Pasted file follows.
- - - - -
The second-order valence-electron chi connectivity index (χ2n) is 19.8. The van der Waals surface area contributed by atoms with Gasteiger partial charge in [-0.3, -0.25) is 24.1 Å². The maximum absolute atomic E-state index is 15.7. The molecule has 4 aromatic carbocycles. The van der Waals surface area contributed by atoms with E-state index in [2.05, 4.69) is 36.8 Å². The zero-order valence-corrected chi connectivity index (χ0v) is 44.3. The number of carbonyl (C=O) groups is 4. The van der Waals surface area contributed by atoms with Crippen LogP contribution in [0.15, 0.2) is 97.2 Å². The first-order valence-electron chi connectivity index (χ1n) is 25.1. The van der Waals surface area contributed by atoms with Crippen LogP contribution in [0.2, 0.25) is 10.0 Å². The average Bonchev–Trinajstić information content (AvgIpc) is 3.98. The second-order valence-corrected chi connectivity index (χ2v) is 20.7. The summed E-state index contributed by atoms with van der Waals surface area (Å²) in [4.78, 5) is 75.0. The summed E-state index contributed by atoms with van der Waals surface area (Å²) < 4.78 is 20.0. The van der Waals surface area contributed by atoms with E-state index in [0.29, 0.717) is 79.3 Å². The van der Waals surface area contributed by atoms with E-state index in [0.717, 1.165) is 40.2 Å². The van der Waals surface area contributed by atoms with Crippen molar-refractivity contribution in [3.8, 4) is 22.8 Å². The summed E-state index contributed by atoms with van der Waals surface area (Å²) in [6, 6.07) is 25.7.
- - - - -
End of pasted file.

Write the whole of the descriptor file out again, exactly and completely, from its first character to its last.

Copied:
The second-order valence-electron chi connectivity index (χ2n) is 19.8. The van der Waals surface area contributed by atoms with Gasteiger partial charge in [-0.3, -0.25) is 24.1 Å². The maximum absolute atomic E-state index is 15.7. The molecule has 4 aromatic carbocycles. The van der Waals surface area contributed by atoms with E-state index in [2.05, 4.69) is 36.8 Å². The zero-order valence-corrected chi connectivity index (χ0v) is 44.3. The number of carbonyl (C=O) groups is 4. The van der Waals surface area contributed by atoms with Crippen LogP contribution in [0.15, 0.2) is 97.2 Å². The first-order valence-electron chi connectivity index (χ1n) is 25.1. The van der Waals surface area contributed by atoms with Crippen LogP contribution in [0.2, 0.25) is 10.0 Å². The average Bonchev–Trinajstić information content (AvgIpc) is 3.98. The second-order valence-corrected chi connectivity index (χ2v) is 20.7. The summed E-state index contributed by atoms with van der Waals surface area (Å²) in [4.78, 5) is 75.0. The summed E-state index contributed by atoms with van der Waals surface area (Å²) < 4.78 is 20.0. The van der Waals surface area contributed by atoms with E-state index in [0.29, 0.717) is 79.3 Å². The van der Waals surface area contributed by atoms with E-state index in [0.717, 1.165) is 40.2 Å². The van der Waals surface area contributed by atoms with Crippen molar-refractivity contribution in [3.8, 4) is 22.8 Å². The summed E-state index contributed by atoms with van der Waals surface area (Å²) in [6, 6.07) is 25.7.